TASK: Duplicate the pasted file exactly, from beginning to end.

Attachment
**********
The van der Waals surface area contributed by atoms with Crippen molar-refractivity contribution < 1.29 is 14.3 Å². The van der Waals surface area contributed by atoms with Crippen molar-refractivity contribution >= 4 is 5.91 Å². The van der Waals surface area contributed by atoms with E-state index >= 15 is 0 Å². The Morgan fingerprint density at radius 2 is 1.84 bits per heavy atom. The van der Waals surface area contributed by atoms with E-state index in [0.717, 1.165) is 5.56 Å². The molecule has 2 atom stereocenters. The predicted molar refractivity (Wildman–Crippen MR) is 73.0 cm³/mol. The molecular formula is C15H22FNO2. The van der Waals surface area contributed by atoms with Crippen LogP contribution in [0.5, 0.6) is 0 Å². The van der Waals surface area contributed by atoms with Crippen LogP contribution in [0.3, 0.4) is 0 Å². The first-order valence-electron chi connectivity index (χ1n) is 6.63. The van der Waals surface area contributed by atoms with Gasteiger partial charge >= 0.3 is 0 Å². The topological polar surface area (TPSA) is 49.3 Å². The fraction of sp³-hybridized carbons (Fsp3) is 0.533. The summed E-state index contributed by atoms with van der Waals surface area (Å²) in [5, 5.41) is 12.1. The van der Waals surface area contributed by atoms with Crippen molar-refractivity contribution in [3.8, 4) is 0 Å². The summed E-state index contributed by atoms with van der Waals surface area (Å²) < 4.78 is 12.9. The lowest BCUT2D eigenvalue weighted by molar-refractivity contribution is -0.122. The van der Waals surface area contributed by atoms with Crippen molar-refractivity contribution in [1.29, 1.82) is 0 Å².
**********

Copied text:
The van der Waals surface area contributed by atoms with Crippen molar-refractivity contribution < 1.29 is 14.3 Å². The van der Waals surface area contributed by atoms with Crippen molar-refractivity contribution >= 4 is 5.91 Å². The van der Waals surface area contributed by atoms with E-state index >= 15 is 0 Å². The Morgan fingerprint density at radius 2 is 1.84 bits per heavy atom. The van der Waals surface area contributed by atoms with E-state index in [0.717, 1.165) is 5.56 Å². The molecule has 2 atom stereocenters. The predicted molar refractivity (Wildman–Crippen MR) is 73.0 cm³/mol. The molecular formula is C15H22FNO2. The van der Waals surface area contributed by atoms with Crippen LogP contribution in [0.5, 0.6) is 0 Å². The van der Waals surface area contributed by atoms with Crippen LogP contribution in [0.3, 0.4) is 0 Å². The first-order valence-electron chi connectivity index (χ1n) is 6.63. The van der Waals surface area contributed by atoms with Gasteiger partial charge >= 0.3 is 0 Å². The topological polar surface area (TPSA) is 49.3 Å². The fraction of sp³-hybridized carbons (Fsp3) is 0.533. The summed E-state index contributed by atoms with van der Waals surface area (Å²) in [5, 5.41) is 12.1. The van der Waals surface area contributed by atoms with Crippen molar-refractivity contribution in [3.8, 4) is 0 Å². The summed E-state index contributed by atoms with van der Waals surface area (Å²) < 4.78 is 12.9. The lowest BCUT2D eigenvalue weighted by molar-refractivity contribution is -0.122. The van der Waals surface area contributed by atoms with Crippen molar-refractivity contribution in [1.29, 1.82) is 0 Å².